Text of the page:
Since Herrick's first reported case,1 sickle cell disease has become a well described clinical and pathologic entity. The usual renal manifestations are of minor importance until late in the disease. Traces of albumin or urobilin or a few casts are found in the urine in some cases; in others the urine is essentially normal.2
The lesions in the kidneys, as elsewhere, stem from the fundamental tendency of the abnormally shaped erythrocytes to become blocked up in the small arterioles and capillaries. Early in the disease, renal sections exhibit vascular stasis and congestion. Later, after multiple small thromboses and infarctions, the kidneys show more or less extensive fibrosis with deposition of blood pigments.2e As more and more glomeruli are destroyed, renal function deteriorates and there may be terminal uremia.3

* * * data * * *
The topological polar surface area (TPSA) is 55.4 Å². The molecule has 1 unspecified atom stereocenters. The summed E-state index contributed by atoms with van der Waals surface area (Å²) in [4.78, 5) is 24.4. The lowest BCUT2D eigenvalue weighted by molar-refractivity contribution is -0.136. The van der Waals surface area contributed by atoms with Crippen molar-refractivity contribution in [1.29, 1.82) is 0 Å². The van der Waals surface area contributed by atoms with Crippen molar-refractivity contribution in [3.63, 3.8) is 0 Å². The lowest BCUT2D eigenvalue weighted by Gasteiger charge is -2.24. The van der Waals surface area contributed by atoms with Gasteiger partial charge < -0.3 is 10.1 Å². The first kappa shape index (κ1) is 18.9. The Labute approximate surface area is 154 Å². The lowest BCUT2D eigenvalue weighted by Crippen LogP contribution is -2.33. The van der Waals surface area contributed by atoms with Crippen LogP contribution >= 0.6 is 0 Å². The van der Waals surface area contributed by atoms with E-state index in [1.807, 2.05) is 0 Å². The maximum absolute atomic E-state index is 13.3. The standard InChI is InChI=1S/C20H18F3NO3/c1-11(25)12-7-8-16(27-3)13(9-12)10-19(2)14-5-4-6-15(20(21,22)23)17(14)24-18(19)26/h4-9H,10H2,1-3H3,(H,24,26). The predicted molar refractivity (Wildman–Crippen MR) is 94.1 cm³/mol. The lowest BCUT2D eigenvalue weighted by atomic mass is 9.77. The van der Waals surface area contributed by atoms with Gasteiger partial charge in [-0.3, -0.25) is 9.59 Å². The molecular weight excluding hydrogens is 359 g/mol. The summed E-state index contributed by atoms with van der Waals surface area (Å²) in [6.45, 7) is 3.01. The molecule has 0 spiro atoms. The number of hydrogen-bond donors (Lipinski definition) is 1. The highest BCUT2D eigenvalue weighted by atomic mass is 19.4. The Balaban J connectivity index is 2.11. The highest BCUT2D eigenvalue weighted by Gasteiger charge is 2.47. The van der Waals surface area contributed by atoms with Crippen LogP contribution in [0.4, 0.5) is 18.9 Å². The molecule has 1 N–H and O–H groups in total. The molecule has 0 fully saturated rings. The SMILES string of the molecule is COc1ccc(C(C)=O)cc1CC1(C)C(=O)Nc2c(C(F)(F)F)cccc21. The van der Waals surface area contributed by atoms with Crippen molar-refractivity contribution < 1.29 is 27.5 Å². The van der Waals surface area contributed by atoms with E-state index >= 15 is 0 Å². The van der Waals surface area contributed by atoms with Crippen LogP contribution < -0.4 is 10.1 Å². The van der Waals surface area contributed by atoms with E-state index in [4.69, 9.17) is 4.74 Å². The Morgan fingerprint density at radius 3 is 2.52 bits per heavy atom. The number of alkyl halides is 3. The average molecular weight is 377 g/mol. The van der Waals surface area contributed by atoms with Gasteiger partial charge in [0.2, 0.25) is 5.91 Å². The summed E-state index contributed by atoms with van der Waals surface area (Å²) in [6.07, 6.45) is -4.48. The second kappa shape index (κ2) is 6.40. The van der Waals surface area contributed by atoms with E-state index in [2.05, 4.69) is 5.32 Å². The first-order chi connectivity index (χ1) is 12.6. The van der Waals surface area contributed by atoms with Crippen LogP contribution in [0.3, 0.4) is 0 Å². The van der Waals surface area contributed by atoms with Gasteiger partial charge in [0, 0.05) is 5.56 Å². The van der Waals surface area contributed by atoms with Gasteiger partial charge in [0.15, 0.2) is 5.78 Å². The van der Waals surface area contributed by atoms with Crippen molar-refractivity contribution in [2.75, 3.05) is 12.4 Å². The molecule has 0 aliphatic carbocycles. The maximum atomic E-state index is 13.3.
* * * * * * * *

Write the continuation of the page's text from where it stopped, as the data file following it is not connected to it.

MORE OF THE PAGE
We could find only one report in the literature in which gross hematuria was a prominent feature of
ABEL MS, BROWN CR. SICKLE CELL DISEASE WITH SEVERE HEMATURIA SIMULATING RENAL NEOPLASM. JAMA. 1948;136(9):624–625. doi:10.1001/jama.1948.72890260003008a
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